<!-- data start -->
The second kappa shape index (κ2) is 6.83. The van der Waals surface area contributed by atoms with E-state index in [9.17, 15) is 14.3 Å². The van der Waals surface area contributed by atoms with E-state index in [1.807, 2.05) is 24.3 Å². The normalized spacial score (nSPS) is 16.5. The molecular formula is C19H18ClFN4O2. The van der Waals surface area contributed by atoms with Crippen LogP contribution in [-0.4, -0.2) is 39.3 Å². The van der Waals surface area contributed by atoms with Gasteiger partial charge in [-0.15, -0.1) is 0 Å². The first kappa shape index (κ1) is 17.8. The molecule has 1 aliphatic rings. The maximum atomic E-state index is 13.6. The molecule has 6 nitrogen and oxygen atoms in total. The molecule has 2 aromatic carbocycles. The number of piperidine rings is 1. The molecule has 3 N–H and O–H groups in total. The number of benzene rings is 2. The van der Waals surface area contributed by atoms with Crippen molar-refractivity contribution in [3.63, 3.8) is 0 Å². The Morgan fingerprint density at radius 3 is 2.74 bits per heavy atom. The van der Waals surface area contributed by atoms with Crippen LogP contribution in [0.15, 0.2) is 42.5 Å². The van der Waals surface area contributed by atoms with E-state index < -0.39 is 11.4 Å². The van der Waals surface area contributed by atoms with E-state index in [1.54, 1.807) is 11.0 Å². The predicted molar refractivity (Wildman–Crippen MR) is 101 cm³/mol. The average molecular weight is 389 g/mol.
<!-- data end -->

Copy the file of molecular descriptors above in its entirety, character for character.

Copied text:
The second kappa shape index (κ2) is 6.83. The van der Waals surface area contributed by atoms with E-state index in [9.17, 15) is 14.3 Å². The van der Waals surface area contributed by atoms with E-state index in [1.807, 2.05) is 24.3 Å². The normalized spacial score (nSPS) is 16.5. The molecular formula is C19H18ClFN4O2. The van der Waals surface area contributed by atoms with Crippen LogP contribution in [-0.4, -0.2) is 39.3 Å². The van der Waals surface area contributed by atoms with Gasteiger partial charge in [-0.15, -0.1) is 0 Å². The first kappa shape index (κ1) is 17.8. The molecule has 1 aliphatic rings. The maximum atomic E-state index is 13.6. The molecule has 6 nitrogen and oxygen atoms in total. The molecule has 2 aromatic carbocycles. The number of piperidine rings is 1. The molecule has 3 N–H and O–H groups in total. The number of benzene rings is 2. The van der Waals surface area contributed by atoms with Crippen molar-refractivity contribution in [3.63, 3.8) is 0 Å². The Morgan fingerprint density at radius 3 is 2.74 bits per heavy atom. The van der Waals surface area contributed by atoms with Crippen LogP contribution in [0.15, 0.2) is 42.5 Å². The van der Waals surface area contributed by atoms with E-state index < -0.39 is 11.4 Å². The van der Waals surface area contributed by atoms with E-state index in [1.54, 1.807) is 11.0 Å². The predicted molar refractivity (Wildman–Crippen MR) is 101 cm³/mol. The average molecular weight is 389 g/mol.